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An eye-opener, but maybe not in the way Ginger intended...
on 6 September 2013
This is a revealing read for fans of Ginger Baker, though perhaps not in the way that Baker intended. He is the protagonist, rather than the hero of this tale of indulgence, excess, recklessness and violence. Reading "Hellraiser" feels like being cornered by a bar-room bore, intent on impressing you with his tales of derring-do and musical triumph. What ensues, however, is mostly a bitter diatribe, the main thrust of which is how, despite being a marvellous chap and the World's Greatest Drummer, he's been done wrong by a never-ending cast of musically inferior bandmates, ex-lovers, rogues, con-men and immigration officials.
Every single chapter contains at least one (and often all) of the following: drug mishap, fight, drug deal, car crash, drug bust, financial disaster, new girlfriend, band forms, band splits, re-location following major fall-out with associates / authorities. You get the picture. This could have been the recipe for an intriguing and entertaining story, but Baker quickly emerges as a deeply unpleasant personality with several substantial chips on his shoulder. One can't help but conclude that his massive ego and hair-trigger temper have resulted in him being the architect of most of his own misfortune. At no point does Ginger contemplate that he might have done anything differently. He does occasionally observe, following this or that debacle or betrayal, that "I felt a bit bad about that", but then he's off again, punching somebody's lights out or crashing his Jensen for the umpteenth time.
Compiled and ghost-written by daughter Nettie, Baker's voice comes through clearly. However, the story is patchily told. Major events are skated over in a few words. Cream's entire career, for example, is done with in little more than a single chapter. One woman is met, wooed and married in the space of a couple of lines. Baker flew to the States, brought back a female singer to join his band Airforce, subsequently firing her. The story is told over a few paragraphs - but not once is she named. Throughout the book, Baker's attitude towards 'chicks' verges on the misogynistic. One African girlfriend, until then the light of his life, meets with the disapproval of the chaps at the Nigerian polo club with whom Ginger is trying to ingratiate himself. Apparently her low-born status just won't do. "So I had to let her go", writes Ginger. How charming.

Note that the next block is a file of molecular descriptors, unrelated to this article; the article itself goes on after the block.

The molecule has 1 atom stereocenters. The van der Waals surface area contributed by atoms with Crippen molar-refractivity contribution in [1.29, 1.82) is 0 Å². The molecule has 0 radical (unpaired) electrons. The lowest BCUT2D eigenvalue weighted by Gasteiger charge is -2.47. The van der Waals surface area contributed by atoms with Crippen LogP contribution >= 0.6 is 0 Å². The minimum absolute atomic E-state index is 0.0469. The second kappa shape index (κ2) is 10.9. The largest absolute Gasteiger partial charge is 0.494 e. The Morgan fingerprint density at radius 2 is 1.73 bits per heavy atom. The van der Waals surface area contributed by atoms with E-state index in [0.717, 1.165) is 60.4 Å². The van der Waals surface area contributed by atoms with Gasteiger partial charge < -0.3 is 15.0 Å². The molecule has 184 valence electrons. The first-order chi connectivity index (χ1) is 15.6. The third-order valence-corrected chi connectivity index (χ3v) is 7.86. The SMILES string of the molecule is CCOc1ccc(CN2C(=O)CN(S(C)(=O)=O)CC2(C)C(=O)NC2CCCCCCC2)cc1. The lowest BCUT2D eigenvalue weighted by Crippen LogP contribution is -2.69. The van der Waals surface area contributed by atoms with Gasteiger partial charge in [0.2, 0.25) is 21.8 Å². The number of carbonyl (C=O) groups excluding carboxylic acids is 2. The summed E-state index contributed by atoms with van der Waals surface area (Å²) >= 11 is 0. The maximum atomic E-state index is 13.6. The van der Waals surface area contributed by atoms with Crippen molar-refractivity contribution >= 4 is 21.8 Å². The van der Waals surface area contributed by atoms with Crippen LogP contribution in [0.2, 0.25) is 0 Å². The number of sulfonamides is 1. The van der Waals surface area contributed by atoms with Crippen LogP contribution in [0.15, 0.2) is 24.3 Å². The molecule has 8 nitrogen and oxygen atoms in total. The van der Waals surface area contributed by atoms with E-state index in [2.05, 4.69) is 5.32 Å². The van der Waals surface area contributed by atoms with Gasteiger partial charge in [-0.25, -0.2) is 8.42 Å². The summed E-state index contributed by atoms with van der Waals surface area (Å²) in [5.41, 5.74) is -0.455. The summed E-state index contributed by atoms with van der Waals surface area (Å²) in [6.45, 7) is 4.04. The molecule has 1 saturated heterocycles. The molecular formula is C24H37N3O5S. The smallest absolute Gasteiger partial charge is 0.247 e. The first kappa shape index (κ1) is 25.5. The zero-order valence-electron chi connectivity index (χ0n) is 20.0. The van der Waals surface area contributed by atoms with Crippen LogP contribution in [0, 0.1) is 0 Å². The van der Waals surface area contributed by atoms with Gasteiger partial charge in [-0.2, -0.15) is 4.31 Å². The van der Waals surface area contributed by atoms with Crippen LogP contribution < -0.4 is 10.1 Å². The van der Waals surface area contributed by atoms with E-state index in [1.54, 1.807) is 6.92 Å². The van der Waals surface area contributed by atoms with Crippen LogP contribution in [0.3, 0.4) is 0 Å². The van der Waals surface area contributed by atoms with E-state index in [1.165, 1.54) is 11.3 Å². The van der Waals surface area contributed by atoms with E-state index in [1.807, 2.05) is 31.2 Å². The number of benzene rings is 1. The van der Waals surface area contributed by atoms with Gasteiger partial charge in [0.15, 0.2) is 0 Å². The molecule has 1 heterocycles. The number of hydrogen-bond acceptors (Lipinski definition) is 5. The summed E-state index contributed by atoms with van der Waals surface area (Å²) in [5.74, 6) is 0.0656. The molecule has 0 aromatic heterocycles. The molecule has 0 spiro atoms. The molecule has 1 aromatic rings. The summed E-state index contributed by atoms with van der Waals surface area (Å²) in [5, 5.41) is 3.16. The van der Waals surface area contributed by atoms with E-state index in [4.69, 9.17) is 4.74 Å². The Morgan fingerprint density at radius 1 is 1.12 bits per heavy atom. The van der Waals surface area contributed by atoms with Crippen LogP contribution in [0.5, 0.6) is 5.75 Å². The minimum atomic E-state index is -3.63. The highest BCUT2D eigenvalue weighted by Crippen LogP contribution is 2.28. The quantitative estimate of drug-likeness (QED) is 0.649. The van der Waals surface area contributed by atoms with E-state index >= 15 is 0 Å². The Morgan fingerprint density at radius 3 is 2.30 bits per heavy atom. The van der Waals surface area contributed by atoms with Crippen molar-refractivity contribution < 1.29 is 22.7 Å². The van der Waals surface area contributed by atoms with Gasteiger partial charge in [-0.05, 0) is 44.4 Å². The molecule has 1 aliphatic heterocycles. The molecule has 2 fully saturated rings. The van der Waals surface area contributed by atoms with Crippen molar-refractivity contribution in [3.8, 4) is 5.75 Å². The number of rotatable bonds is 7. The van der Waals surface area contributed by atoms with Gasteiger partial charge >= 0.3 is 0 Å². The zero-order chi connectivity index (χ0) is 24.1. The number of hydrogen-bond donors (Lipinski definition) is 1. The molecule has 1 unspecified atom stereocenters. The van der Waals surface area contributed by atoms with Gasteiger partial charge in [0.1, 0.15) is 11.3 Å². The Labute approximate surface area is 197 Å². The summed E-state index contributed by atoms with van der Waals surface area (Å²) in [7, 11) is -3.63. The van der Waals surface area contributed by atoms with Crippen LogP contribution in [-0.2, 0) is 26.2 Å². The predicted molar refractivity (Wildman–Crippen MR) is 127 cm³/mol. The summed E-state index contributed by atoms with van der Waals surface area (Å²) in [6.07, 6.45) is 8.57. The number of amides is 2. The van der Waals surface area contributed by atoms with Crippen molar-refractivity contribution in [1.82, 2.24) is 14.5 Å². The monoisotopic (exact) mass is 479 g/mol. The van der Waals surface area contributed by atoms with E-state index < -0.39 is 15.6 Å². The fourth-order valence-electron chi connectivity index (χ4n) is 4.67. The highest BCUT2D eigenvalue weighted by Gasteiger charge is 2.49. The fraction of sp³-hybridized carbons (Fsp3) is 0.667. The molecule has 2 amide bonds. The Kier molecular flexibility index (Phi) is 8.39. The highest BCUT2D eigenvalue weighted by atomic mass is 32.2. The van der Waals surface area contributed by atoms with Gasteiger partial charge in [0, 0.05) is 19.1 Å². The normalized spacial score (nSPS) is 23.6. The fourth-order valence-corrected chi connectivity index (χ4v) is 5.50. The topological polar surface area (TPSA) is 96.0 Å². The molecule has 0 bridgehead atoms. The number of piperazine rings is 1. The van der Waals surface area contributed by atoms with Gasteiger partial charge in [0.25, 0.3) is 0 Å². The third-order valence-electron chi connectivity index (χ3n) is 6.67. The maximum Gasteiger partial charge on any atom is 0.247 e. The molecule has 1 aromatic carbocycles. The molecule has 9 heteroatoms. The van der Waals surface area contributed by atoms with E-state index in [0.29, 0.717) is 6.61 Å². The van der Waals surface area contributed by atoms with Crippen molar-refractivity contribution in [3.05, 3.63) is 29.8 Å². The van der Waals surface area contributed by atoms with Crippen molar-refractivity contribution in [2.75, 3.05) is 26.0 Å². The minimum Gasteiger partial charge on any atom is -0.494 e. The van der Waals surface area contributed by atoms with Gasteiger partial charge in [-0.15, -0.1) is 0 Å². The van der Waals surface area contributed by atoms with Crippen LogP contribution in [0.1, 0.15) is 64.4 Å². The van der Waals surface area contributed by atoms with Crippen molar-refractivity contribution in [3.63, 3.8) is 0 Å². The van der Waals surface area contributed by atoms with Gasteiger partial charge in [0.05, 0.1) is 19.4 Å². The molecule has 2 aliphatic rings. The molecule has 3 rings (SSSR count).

Don't look for anything interesting on the subject of drums or drumming, or of Ginger's approach and technique. Apart from taking every opportunity to remind us of the (fully justified) high regard in which he is held by his peers, Baker tells us nothing of any value about what it is, or what he does, that makes him such a great drummer. "Phil Seamen thought I was great and, while we consumed copious quantities of smack, he opened my eyes to African drumming" is about as revealing as it gets. We do read, at often tedious length, of his polo exploits, along with the predictable fallings-out, frauds, fights and financial disasters that seem to follow Baker wherever he goes and whatever he does.
In conclusion: a readable book, but don't expect the lowdown on Cream - or to like Ginger much by the time you've finished.